April 26 2018 Fairer tolls, a transport control centre and charges for developers using public space are among priorities identified by RACV in the lead-up to next week’s state budget.
Along with more than 100 infrastructure projects identified in RACV’s recently released Growing Pains report and On Track Survey, RACV has put forward positions on a range of broader mobility issues, including:
Creating an integrated transport control centre
If Melbourne is to offer high-quality transport, it must look at integrating all transport modes to offer better coordination via new technology, making the system more efficient, responsive and safer.
RACV supports the creation of a coordinated transport control centre integrating the control rooms of bus, train, tram, public road and toll road operators. This would allow traffic incidents and transport for events to be managed better, emergencies responded to quicker, and would vastly improve information to commuters.
Removing light commercial toll charges for private cab-chassis vehicles
The imposition of commercial toll charges must be reversed for privately operated cab-chassis vehicles that are currently subject to light commercial vehicle tolls.
There are up to 675,000 vehicles in Victoria that pay a higher toll, many of these cab-chassis vehicles. The toll regime was designed when these were less common and almost exclusively used commercially. However, cab-chassis vehicles like dual-cab utes are increasingly used as private transport.
The state government could consider the Queensland model of private and commercial vehicle registration, realigning the structure of the tolling system to the type of registration, or the New South Wales model that bases tolls on vehicle’s size and weight.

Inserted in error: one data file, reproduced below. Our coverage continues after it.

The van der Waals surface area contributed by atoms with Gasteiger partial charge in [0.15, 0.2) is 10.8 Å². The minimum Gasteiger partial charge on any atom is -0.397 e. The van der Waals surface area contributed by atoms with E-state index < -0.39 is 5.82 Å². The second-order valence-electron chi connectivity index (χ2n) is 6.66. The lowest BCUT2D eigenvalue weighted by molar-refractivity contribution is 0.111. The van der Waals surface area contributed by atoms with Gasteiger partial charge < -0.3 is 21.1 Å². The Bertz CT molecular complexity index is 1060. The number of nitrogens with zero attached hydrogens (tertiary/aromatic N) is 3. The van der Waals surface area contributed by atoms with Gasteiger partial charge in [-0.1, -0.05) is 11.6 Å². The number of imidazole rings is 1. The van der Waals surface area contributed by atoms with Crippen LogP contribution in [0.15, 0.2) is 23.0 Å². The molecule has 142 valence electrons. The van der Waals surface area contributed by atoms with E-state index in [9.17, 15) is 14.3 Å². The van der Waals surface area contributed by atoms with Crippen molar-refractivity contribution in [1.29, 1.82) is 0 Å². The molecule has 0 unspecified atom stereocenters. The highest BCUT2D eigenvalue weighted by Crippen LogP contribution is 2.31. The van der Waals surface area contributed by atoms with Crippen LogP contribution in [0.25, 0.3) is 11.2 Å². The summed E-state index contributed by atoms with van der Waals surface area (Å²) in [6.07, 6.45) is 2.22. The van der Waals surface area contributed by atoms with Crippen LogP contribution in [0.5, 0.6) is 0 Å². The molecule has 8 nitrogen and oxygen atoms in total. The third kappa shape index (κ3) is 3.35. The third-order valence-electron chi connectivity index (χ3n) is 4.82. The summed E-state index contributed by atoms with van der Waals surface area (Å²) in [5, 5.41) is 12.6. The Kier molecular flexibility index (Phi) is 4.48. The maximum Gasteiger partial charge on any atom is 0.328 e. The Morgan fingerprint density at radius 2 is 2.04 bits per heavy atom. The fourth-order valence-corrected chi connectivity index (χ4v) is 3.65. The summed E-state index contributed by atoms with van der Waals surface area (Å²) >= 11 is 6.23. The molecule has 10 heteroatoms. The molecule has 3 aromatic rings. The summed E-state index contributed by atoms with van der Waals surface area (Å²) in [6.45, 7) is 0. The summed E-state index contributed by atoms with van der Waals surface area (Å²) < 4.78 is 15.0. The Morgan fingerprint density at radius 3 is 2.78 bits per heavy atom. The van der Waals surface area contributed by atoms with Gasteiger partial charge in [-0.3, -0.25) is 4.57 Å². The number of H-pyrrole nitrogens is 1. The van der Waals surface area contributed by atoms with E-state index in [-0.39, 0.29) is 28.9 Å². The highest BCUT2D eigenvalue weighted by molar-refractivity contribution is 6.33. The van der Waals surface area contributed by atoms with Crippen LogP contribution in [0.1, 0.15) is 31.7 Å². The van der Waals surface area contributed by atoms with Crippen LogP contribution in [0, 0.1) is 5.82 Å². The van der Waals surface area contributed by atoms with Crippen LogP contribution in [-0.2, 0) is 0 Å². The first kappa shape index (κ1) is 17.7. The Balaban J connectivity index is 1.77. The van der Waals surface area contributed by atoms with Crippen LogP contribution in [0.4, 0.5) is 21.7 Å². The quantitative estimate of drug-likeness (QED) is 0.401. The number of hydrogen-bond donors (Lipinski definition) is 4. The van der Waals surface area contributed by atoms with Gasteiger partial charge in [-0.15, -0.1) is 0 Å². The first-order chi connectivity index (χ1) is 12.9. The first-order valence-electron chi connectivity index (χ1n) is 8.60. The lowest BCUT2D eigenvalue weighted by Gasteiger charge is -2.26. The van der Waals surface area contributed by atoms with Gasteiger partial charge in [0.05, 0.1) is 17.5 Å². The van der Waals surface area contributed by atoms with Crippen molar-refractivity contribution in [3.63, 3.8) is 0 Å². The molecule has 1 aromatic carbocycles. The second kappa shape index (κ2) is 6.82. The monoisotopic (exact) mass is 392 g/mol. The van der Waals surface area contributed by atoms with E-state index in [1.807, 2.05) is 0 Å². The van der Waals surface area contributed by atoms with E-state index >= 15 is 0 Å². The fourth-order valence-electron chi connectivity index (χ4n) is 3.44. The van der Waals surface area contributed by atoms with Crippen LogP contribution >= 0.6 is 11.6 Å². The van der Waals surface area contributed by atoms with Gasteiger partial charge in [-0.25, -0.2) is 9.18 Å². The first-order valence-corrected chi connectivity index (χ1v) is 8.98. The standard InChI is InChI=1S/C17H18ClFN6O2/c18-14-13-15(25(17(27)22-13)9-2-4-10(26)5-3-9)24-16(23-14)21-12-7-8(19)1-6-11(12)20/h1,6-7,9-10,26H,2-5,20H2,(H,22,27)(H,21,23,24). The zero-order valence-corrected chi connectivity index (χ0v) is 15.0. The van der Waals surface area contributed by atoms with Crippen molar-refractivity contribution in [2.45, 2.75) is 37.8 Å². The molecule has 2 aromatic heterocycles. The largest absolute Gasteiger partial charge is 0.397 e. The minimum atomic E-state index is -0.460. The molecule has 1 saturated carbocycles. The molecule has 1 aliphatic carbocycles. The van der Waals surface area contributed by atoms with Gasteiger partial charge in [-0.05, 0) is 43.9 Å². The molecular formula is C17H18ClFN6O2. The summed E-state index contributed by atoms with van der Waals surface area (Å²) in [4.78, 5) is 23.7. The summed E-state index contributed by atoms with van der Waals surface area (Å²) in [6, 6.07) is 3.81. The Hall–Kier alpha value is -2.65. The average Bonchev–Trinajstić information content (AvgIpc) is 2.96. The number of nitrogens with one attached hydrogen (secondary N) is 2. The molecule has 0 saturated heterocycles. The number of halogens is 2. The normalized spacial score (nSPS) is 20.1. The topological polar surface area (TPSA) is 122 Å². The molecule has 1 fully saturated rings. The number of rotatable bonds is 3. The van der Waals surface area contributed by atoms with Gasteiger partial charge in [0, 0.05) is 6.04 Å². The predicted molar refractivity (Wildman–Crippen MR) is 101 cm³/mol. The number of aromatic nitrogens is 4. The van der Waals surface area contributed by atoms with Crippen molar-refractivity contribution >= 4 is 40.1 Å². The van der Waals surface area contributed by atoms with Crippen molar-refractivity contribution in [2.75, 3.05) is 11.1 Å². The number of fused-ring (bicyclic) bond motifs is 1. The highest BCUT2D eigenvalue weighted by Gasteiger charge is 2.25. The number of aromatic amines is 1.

Implementing occupation charges for developers using public road space
RACV supports the implementation of a system to charge developers for occupying public space for private use. For example, building companies occupying footpaths, bicycle lanes and vehicular lanes should be charged a fee for the space and duration of the occupation, with the structure of the fee tiered to discourage use of public space.
The imposition of a fee recognises the value of public space and the disruption that can arise from the private use of public space.
The fee should be used to fund officers across Victoria to inspect building sites for the purpose of administering the fee, and to verify that roadworks traffic management meets the relevant Code of Practice and approved traffic management plans.
Reducing the threshold amount on vehicle damage claims due to poor roads
Currently, a threshold is deducted from any payment made by VicRoads for damage to vehicles resulting from the condition of roads, much like an insurance excess. With Victoria’s road surfaces in terrible condition, RACV believes the likelihood of damage to vehicles when using roads in some parts of Victoria is quite high.
The threshold amount is currently $1400, indexed each financial year in accordance with the Consumer Price Index. According to the Herald Sun, in 2015, VicRoads rejected more than $2.75 million in claims, many because they were less than the threshold amount at that time. Only 27 claims were successful.
In 2017, Victoria’s roads are in worse condition and the threshold is higher. RACV believes the threshold must be amended to be similar to insurance excess levels, around $700-$800.
RACV also supports
- Implementing FuelCheck to help motorists compare prices;
- Providing greater incentives to buy electric vehicles and build recharging infrastructure;
- Establishing a state and local government program to resolve infrastructure issues in preparation for autonomous vehicles;
- Funding PTV for the introduction of public transport payments using credit cards or apps.